Moravian Star

For lunch at The Tavern I stepped out of my usual fare and ordered grilled bratwurst over mashed potatoes with a side of sauerkraut.  Rocket-man scratched his head over this to be sure; I’ve always been emphatic about my disdain for that sour cabbage, but it wasn’t bad. I fell in love though with the spicy wasabi mustard; it provided a terrific explosion of flavor that was a wonderful compliment to the wurst.  I left feeling wonderfully satisfied, not to mention proud that I had enough restraint to skip on the pie that was screaming my name from the kitchen below. After lunch, as we walked through more of the historic district I knew that I’d have to make a second trip to this little town.

The drive back home was nail-biting.  Miss Cookie now has a second moniker to her name: “WC”, as in Weather Channel.  The Poodle kept one eye open from the back seat while I drove white knuckled through practically a non-stop deluge of rain.  I missed a turn in the confusion of consecutive eighteen-wheeler trucks passing me causing a moment of near blinding conditions as water splashed the windshield. At one point, I nearly threw in the towel as a voice in my head shouted “Go Back!” because there was so much water on the road. I kept my hazard lights on because visibility was that poor.  WC called several times, keeping me posted on the constant torrent of rain hammering the area.  As I neared Fredericksburg, VA things were definitely better with bright spots of blue sky amongst the heavy gray and only an occasional drizzle to give notice to.  I was feeling mighty fine about everything until WC called once again.  “Where are you,” she asked without preamble.

“Oh, I’m doing just fine,” I answered.  It’s not raining; the worst is thankfully behind me.”

“Are you near Fredericksburg?” she asked.

Hmm.  Is she tracking my car?

“As a matter of fact, I am.”

“What exit are you close to?” she pushes further.

“I’ve no idea.  I just know I’m within five or so miles.”

“Listen, I’ve been watching The Weather Channel and there is a tornado about ready to cross I-95 in Fredericksburg.”

Oh good grief!

I look to my left and see that westward is indeed not a pretty sight.

How is it I’m just noticing how deathly menacing the sky looks?!

WC’s voice cuts through my thoughts.  “They say it is going to cross somewhere around exit 142,” she says.  “Where are you?!”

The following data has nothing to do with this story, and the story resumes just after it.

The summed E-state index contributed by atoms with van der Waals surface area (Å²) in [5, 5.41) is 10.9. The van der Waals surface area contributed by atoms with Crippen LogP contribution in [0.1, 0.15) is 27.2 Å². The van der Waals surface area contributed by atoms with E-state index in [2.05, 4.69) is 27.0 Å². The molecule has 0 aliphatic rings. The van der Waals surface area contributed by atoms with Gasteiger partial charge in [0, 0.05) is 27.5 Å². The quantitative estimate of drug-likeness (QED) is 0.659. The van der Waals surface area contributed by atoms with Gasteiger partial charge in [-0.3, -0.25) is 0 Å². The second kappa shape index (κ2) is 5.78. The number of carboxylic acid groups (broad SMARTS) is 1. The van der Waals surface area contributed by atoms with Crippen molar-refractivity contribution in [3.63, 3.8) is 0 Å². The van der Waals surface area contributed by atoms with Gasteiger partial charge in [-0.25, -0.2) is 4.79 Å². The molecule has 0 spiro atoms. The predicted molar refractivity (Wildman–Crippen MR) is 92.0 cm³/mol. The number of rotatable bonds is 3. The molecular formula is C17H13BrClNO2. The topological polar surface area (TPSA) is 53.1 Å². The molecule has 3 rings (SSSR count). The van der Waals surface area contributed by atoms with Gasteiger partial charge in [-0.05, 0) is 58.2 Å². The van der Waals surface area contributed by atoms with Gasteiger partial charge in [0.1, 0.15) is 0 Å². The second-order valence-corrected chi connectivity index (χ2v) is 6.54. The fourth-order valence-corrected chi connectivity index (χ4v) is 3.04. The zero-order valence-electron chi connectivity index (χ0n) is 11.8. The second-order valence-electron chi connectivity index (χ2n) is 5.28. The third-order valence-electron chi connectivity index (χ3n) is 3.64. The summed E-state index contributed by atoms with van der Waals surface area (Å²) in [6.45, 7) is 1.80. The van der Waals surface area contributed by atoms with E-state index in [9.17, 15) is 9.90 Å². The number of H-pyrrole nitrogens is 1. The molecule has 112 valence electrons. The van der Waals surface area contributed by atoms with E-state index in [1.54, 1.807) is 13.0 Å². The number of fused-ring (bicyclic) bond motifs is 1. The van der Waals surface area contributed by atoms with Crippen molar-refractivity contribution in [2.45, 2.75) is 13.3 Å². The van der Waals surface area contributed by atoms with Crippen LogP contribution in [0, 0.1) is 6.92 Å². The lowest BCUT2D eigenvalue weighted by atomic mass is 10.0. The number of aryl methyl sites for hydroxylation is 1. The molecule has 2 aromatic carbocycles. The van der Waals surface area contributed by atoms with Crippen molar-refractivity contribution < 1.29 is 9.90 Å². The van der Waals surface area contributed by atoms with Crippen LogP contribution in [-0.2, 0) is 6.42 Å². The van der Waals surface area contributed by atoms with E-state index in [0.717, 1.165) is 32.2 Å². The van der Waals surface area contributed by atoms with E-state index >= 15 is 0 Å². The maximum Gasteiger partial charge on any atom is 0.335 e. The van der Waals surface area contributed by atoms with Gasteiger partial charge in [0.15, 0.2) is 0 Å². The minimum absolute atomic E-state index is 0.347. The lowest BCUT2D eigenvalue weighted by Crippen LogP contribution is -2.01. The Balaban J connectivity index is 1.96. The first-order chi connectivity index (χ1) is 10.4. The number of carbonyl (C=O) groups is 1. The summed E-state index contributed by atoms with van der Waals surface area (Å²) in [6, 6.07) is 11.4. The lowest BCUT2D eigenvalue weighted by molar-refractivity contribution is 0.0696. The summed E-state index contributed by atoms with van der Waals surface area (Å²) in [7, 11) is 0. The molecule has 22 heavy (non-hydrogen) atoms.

“Oh lovely….I’ve just passed exit 138!  So…Okay then: instead of Dorothy and Toto, it’s CC and The Poodle flying off to Kansas,” I tell her trying to keep fear out of my voice.

She tells me to be careful and we say our goodbyes.  I step on the gas pedal and throw caution to the wind setting cruise control to nine miles over the speed limit.  “Let’s outrun this!” I say to The Poodle as I change the car radio channel from Sirius XM’s The Bridge to Symphony Hall.

Ah yes.  How about Franz Joseph Haydn to get me through the rest of the drive.

Before I roll into the driveway carrying another deluge with me straight into the garage, I get not one but two more calls from Rocket-man providing “doomsday” weather updates.  Between sis, Miss Cookie/WC and Rocket-man, how lucky I am to have people who care for my safety! 

A good five minutes later, after a welcome back hug from hubby and settling The Poodle with a bowl of fresh water I was out on the screened-in porch with a glass of wine in hand.  As I began to relax from the long drive I called Miss Cookie to let her know I had made it through the crazy weather and to thank her once again for a lovely visit.  Moments later she texted a picture of the downward slope just beyond her back yard.  The non-stop rain had turned the area into quite a lake.  Wowza!

Next adventure you ask?

The beach.

Bliss.  Am I right?  Oh yeah!

Raining Blue

No one saves us but ourselves.  No one can and no one may.  We ourselves must walk the path. –   Buddha

The morning air was as heavy as my heart as I listened to the music of Philip Glass while walking The Poodle.  The ground is still saturated from days of nearly non-stop pouring rain. We’ve finally had a break in the weather and with any luck from Mother Nature we won’t have any more rain through the weekend.  As I walk up the street towards my house I feel like I am pulling myself up out of a hole of quicksand.  I awaken from my thoughts to note that indeed, I am walking ever so s-l-o-w-l-y.

This is not my usual pace, I think.  Wow. Is my mood raining this kind of blue?!